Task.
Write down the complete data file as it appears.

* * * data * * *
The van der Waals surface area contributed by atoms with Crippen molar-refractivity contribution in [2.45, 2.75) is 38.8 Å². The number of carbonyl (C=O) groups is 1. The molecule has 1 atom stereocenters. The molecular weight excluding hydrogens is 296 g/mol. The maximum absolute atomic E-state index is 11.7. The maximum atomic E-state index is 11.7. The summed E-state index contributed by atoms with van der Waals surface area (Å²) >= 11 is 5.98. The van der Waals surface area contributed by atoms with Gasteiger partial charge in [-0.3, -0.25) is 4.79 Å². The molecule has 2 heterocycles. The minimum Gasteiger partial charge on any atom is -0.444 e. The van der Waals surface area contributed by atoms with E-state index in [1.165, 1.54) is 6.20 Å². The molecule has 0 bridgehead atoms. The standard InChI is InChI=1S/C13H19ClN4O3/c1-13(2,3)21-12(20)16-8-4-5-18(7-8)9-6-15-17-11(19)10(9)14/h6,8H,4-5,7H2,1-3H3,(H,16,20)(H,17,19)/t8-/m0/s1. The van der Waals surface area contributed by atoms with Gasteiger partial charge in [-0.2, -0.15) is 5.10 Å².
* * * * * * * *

The van der Waals surface area contributed by atoms with Crippen molar-refractivity contribution in [2.45, 2.75) is 38.8 Å². The number of carbonyl (C=O) groups is 1. The molecule has 1 atom stereocenters. The molecular weight excluding hydrogens is 296 g/mol. The maximum absolute atomic E-state index is 11.7. The maximum atomic E-state index is 11.7. The summed E-state index contributed by atoms with van der Waals surface area (Å²) >= 11 is 5.98. The van der Waals surface area contributed by atoms with Gasteiger partial charge in [-0.3, -0.25) is 4.79 Å². The molecule has 2 heterocycles. The minimum Gasteiger partial charge on any atom is -0.444 e. The van der Waals surface area contributed by atoms with E-state index in [1.165, 1.54) is 6.20 Å². The molecule has 0 bridgehead atoms. The standard InChI is InChI=1S/C13H19ClN4O3/c1-13(2,3)21-12(20)16-8-4-5-18(7-8)9-6-15-17-11(19)10(9)14/h6,8H,4-5,7H2,1-3H3,(H,16,20)(H,17,19)/t8-/m0/s1. The van der Waals surface area contributed by atoms with Gasteiger partial charge in [-0.2, -0.15) is 5.10 Å².